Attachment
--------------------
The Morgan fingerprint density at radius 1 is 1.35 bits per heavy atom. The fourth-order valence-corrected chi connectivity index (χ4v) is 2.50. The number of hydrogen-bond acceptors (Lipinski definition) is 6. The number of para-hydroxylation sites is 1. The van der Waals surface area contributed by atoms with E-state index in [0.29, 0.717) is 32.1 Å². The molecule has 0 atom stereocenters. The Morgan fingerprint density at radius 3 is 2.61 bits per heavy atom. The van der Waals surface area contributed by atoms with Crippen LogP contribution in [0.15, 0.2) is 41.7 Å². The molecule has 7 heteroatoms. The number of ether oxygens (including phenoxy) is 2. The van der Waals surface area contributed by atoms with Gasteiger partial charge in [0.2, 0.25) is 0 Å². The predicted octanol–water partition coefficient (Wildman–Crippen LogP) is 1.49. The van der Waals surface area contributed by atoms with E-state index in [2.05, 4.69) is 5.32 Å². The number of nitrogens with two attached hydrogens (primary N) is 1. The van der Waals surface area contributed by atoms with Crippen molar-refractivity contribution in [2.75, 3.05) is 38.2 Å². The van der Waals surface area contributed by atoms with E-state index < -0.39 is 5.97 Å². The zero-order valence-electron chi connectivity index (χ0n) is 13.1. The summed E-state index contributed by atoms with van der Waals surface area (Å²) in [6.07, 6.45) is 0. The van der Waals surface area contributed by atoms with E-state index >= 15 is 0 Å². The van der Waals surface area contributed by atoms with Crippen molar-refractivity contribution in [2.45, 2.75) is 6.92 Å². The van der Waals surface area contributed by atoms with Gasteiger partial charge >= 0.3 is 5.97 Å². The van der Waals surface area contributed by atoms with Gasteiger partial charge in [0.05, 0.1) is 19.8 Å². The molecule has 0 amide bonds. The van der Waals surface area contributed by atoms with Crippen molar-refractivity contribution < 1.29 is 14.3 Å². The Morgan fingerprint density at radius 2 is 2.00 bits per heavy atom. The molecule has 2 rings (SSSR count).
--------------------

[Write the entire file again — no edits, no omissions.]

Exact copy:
The Morgan fingerprint density at radius 1 is 1.35 bits per heavy atom. The fourth-order valence-corrected chi connectivity index (χ4v) is 2.50. The number of hydrogen-bond acceptors (Lipinski definition) is 6. The number of para-hydroxylation sites is 1. The van der Waals surface area contributed by atoms with E-state index in [0.29, 0.717) is 32.1 Å². The molecule has 0 atom stereocenters. The Morgan fingerprint density at radius 3 is 2.61 bits per heavy atom. The van der Waals surface area contributed by atoms with Crippen LogP contribution in [0.15, 0.2) is 41.7 Å². The molecule has 7 heteroatoms. The number of ether oxygens (including phenoxy) is 2. The van der Waals surface area contributed by atoms with Gasteiger partial charge in [0.2, 0.25) is 0 Å². The predicted octanol–water partition coefficient (Wildman–Crippen LogP) is 1.49. The van der Waals surface area contributed by atoms with E-state index in [2.05, 4.69) is 5.32 Å². The number of nitrogens with two attached hydrogens (primary N) is 1. The van der Waals surface area contributed by atoms with Crippen molar-refractivity contribution in [2.75, 3.05) is 38.2 Å². The van der Waals surface area contributed by atoms with E-state index < -0.39 is 5.97 Å². The zero-order valence-electron chi connectivity index (χ0n) is 13.1. The summed E-state index contributed by atoms with van der Waals surface area (Å²) in [6.07, 6.45) is 0. The van der Waals surface area contributed by atoms with E-state index >= 15 is 0 Å². The van der Waals surface area contributed by atoms with Crippen molar-refractivity contribution in [2.45, 2.75) is 6.92 Å². The van der Waals surface area contributed by atoms with Gasteiger partial charge >= 0.3 is 5.97 Å². The van der Waals surface area contributed by atoms with Gasteiger partial charge in [0.05, 0.1) is 19.8 Å². The molecule has 0 amide bonds. The van der Waals surface area contributed by atoms with Crippen molar-refractivity contribution < 1.29 is 14.3 Å². The Morgan fingerprint density at radius 2 is 2.00 bits per heavy atom. The molecule has 2 rings (SSSR count).